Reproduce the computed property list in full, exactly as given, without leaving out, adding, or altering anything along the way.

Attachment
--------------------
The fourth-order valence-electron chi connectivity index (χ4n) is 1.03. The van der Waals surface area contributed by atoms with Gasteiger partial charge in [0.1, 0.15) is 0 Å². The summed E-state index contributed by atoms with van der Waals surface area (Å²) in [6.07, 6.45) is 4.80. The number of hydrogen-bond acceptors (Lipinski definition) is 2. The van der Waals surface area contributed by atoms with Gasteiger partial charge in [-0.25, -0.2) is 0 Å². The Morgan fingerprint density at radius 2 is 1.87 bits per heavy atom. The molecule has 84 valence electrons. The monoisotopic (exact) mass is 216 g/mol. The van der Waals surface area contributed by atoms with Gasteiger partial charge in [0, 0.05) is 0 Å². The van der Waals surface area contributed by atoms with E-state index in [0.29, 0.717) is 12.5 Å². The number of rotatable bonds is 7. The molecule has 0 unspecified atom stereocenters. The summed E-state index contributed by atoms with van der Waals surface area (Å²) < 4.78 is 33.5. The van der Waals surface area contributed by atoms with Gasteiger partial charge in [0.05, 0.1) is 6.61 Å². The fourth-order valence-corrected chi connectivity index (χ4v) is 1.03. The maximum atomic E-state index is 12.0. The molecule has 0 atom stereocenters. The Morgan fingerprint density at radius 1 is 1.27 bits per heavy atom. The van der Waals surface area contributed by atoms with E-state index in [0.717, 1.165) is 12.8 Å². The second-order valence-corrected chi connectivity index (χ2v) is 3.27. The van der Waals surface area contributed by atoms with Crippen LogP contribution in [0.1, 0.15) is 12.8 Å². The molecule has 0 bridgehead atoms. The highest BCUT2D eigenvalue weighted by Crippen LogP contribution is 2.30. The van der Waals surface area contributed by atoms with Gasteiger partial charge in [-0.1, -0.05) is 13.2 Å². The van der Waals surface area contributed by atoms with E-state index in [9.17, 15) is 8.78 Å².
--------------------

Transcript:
The fourth-order valence-electron chi connectivity index (χ4n) is 1.03. The van der Waals surface area contributed by atoms with Gasteiger partial charge in [0.1, 0.15) is 0 Å². The summed E-state index contributed by atoms with van der Waals surface area (Å²) in [6.07, 6.45) is 4.80. The number of hydrogen-bond acceptors (Lipinski definition) is 2. The van der Waals surface area contributed by atoms with Gasteiger partial charge in [-0.25, -0.2) is 0 Å². The Morgan fingerprint density at radius 2 is 1.87 bits per heavy atom. The molecule has 84 valence electrons. The monoisotopic (exact) mass is 216 g/mol. The van der Waals surface area contributed by atoms with Gasteiger partial charge in [0, 0.05) is 0 Å². The van der Waals surface area contributed by atoms with E-state index in [0.29, 0.717) is 12.5 Å². The number of rotatable bonds is 7. The molecule has 0 unspecified atom stereocenters. The summed E-state index contributed by atoms with van der Waals surface area (Å²) < 4.78 is 33.5. The van der Waals surface area contributed by atoms with Gasteiger partial charge in [0.05, 0.1) is 6.61 Å². The fourth-order valence-corrected chi connectivity index (χ4v) is 1.03. The maximum atomic E-state index is 12.0. The molecule has 0 atom stereocenters. The Morgan fingerprint density at radius 1 is 1.27 bits per heavy atom. The van der Waals surface area contributed by atoms with E-state index in [0.717, 1.165) is 12.8 Å². The second-order valence-corrected chi connectivity index (χ2v) is 3.27. The van der Waals surface area contributed by atoms with Crippen LogP contribution in [0.1, 0.15) is 12.8 Å². The molecule has 0 bridgehead atoms. The highest BCUT2D eigenvalue weighted by Crippen LogP contribution is 2.30. The van der Waals surface area contributed by atoms with Gasteiger partial charge in [-0.1, -0.05) is 13.2 Å². The van der Waals surface area contributed by atoms with E-state index in [9.17, 15) is 8.78 Å².